To show our appreciation of the Mexican culture, we have created artwork comprising a collection of ancient Mexican themes, including; Incan, Aztec and Mayan imagery.

            Aztec Sun CUL016 - Click to Enlarge

            Get the benefit of great savings, and join us in our celebration of Cinco de Mayo, by purchasing our Ideal Steal of the Month.  You can enjoy looking at this beautiful artwork on your Woodstock Soapstone Ideal Steel Stove.  Don’t delay; this special event pricing will not last long.  This special pricing ends at the end of the month of May.   


            I want a metallic brown stove with black accents to show-off the Mexican theme of this collection. What colors will you be choosing?

            Tuesday, April 19, 2016

            It's A Fire Sale! (of the Finest Kind)


            You asked, and we listened.  It’s been a while since we’ve featured our “catalytic stars” with a sale this big!  This occasion has come about because we have a substantial hybrid woodstove backorder, and we need to reorganize and expand our steel fabrication operations.  Turning finished inventory into funds, manufacturing space, and capital equipment is the order of the day!  Inventory of these three soapstone models is very limited.  Call today to inquire about available colors, 1-800-866-4344.

            Click to Enlarge

            Tuesday, April 12, 2016

            How to build a shoulder-season fire in a cold stove, with virtually no emissions and no effort or maintenance after you light the match! (Part 2)


            There are some very respectable technical and scientific reasons why a “top down” fire works best when staring a cold stove.  Here are a few reasons:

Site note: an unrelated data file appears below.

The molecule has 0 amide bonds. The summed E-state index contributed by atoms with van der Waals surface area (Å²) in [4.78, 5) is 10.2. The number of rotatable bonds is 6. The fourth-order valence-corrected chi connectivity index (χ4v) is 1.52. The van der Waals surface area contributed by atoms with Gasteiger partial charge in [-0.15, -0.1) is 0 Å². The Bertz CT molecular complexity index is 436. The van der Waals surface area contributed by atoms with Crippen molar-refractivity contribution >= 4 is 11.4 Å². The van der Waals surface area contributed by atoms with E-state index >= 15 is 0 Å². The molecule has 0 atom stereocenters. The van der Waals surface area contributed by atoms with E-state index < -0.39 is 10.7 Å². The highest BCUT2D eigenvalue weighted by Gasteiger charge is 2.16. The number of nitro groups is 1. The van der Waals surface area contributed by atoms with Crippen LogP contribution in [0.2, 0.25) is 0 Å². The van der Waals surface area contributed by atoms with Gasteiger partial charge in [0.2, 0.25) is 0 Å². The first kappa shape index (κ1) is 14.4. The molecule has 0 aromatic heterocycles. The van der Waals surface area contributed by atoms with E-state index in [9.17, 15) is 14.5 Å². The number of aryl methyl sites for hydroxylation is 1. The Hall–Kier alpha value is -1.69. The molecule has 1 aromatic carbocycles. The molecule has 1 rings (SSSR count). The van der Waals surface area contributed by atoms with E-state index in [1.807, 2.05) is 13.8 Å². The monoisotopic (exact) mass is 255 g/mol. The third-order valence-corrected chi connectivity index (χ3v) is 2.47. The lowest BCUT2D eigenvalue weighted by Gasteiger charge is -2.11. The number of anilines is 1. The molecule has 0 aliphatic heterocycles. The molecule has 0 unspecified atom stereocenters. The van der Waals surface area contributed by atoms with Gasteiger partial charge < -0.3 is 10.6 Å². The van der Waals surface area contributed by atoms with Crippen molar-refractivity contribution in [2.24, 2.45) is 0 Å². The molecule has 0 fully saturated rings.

First:  The distribution of oxygen to the hottest spot is better in a “top down” start-up.  Complete combustion requires adequate oxygen, and when the fire is top down, adequate oxygen is always available.  In a bottom up fire, there is likely to be less O2 at the hottest point, and there is a chance the fire can be suffocated as wood is loaded on the top of the fire.

            Second:  Less heat is lost in a “top down” start-up.  Clean combustion requires high heat. In a top down fire, as the bigger pieces at the bottom are heated up, the gasses they give off are consumed by the small hot fire at the top.  This is good combustion design!  In a bottom up fire, the gasses from the bottom pieces are cooled by coming in contact with the wood above them.

            Third:  No need to add wood or re-stoke the fire in a “top down” start-up.  Not only does this mean no work for the operator, it also means that the wood at the bottom is heated more consistently, the air-to-fuel ratio is not subjected to sudden changes, and exhaust gasses are heated, rather than cooled.   In a bottom up fire, when you add wood, the airflow is changed, the fire is cooled off (by opening the door and adding unheated wood), and more unburned gasses are created.

            Fourth:  Having hot coals at the top in a “top down” start-up is a great thing!  The radiant energy from those hot coals heats the wood beneath them.   Gasses from the wood beneath them are burned as they pass through the hot coals.  In a bottom up fire, the hot coals are at the bottom of the fuel load, so they can’t contribute to burning gasses from the wood above them.


            Four Stages of a Top Down Fire
            Click on Picture to Enlarge

            Why Woodstock Soapstone Stoves are totally clean burning almost immediately with “top down” start-up fires.

            Remember that when you build a “top down” start-up fire, you are maintaining the heat of the fire to the maximum extent.  You are not quenching the fire by opening the door, adding wood, or limiting the supply of oxygen.  There are two big reasons why we are able to clean up emissions almost immediately after light-off.

            1.  Our catalytic combustors are made of a very thin, high tech stainless steel material called Durafoil®.  The Durafoil is just 50 microns thick; about the same thickness as a human hair.  This ultra-thin material heats up very quickly, enables the catalyst to react with the exhaust gasses, and ignite very quickly.  We have been able to get our catalysts to ignite easily in five minutes or less using a “top down” fire and dry kindling.